I was there to take part in a series of events in support of the Women of Atenco, including a forum at DePaul University, a rally outside the Mexican consulate, and a meeting with the Consul General. The events, planned by Amnesty International in conjunction with a wonderful coalition of Chicago-area organizations, were a great success. The forum was well-attended by both general public and the media, the rally had over 200 people filling up the whole street outside the consulate and attracting the attention of everyone inside and outside the building, and the meeting with the Consul was a great opportunity to communicate powerfully and directly the intense need for real justice in this case.
With me and my colleagues throughout all of these events was Claudia Hernandez, one of the survivors of the sexual and physical assaults that occurred during the police crackdown on protests in San Salvador Atenco, Mexico, in May 2006. Claudia is an amazing woman, and everyone who met her this past week was blown away by her insight, energy, hope and strength. It was an intense week for her, being asked so many times to relive the trauma she suffered in Atenco, but she told me over and over again that what got her through it, and the message she is taking back to her sisters in the struggle for justice, is the knowledge that they are not alone. She saw with her own eyes that people here not only know about the women of Atenco, but are also 100% committed to ensuring that justice is done.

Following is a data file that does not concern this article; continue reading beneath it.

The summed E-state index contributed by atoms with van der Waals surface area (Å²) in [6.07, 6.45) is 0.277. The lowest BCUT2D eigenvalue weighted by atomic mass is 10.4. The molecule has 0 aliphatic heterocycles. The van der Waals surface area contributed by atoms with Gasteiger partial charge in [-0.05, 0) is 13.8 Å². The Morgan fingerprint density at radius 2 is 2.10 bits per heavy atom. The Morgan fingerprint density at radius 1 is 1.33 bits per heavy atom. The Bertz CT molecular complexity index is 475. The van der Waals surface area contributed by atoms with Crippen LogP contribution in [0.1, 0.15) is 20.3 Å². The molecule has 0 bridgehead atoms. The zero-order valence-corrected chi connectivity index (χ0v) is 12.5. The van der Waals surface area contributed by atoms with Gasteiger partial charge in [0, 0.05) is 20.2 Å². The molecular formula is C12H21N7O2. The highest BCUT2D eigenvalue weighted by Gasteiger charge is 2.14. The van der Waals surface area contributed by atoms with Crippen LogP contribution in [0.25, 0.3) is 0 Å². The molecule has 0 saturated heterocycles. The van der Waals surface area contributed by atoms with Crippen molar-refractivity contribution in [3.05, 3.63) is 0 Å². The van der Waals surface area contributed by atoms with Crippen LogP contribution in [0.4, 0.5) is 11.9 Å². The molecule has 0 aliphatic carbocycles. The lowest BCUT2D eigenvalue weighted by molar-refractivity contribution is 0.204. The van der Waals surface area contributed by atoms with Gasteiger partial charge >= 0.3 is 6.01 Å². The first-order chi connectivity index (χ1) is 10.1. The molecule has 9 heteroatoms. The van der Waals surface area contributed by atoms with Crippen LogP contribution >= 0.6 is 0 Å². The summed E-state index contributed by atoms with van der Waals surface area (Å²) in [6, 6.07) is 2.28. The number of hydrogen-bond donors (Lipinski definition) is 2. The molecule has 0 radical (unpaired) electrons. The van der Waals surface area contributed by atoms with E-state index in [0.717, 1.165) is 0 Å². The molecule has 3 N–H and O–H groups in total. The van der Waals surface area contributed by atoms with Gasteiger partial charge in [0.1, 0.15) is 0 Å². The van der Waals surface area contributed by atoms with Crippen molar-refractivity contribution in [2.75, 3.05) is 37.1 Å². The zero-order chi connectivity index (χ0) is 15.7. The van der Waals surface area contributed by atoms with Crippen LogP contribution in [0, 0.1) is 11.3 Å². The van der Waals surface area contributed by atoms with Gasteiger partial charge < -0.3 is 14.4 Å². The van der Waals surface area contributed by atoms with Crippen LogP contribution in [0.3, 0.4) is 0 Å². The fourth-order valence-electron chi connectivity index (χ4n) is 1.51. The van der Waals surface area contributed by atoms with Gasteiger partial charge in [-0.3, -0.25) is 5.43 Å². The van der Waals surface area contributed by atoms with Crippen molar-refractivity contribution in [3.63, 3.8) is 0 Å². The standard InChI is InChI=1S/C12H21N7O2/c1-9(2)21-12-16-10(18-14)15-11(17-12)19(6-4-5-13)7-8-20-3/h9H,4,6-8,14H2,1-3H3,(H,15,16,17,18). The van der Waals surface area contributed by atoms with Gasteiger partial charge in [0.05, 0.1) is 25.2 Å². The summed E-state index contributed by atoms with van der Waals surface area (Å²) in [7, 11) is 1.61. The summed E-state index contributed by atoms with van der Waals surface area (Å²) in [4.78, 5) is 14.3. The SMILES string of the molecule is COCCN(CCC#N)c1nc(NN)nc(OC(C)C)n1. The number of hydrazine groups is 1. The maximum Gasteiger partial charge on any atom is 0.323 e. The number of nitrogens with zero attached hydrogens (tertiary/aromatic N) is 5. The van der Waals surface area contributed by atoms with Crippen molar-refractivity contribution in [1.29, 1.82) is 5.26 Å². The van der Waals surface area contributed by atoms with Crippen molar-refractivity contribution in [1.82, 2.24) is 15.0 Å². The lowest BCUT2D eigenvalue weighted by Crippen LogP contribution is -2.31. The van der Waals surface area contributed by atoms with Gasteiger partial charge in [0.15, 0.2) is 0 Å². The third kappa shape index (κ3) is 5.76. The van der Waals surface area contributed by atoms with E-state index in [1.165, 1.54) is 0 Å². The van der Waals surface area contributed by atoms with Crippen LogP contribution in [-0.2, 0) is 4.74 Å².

That commitment was clear in the numbers of people who turned out for the events, the numbers of letters and petitions they signed, and the thoughtful and passionate questions they asked about the best ways to continue to support the women in their fight for justice. Take it from me: the people of Chicago don’t just talk about human rights, they put words into action!
The women of Atenco, Mexico, have been waiting more than two years for justice. On May 3-4, 2006, nearly 3,000 federal, state, and municipal police responded to protests by a local peasant organization. They arrested over 200 people – more than 45 of them women – without explanation. En route to the Santiaguito prison, many of the women were beaten and raped by the officers who arrested them. At least 26 women filed complaints, yet they still wait for an adequate response from the Mexican authorities.
On Thursday, March 5, from 4-6pm, Claudia Hernández, a survivor of the events at Atenco, will speak at an open forum at DePaul University in Chicago, Illinois. The following day, on Friday, March 6, Amnesty International activists will join coalition partners from Chicago area organizations from noon to 1pm, for a rally in front of the Mexican Consulate at 204 S Ashland St, Chicago, Illinois, to demand justice for the women of Atenco. Everyone will wear red in support of International Women’s Day on March 8 and to show our passion for justice.
Even if you can’t join the Chicago rally, you can still learn more about the case and other ways to take action.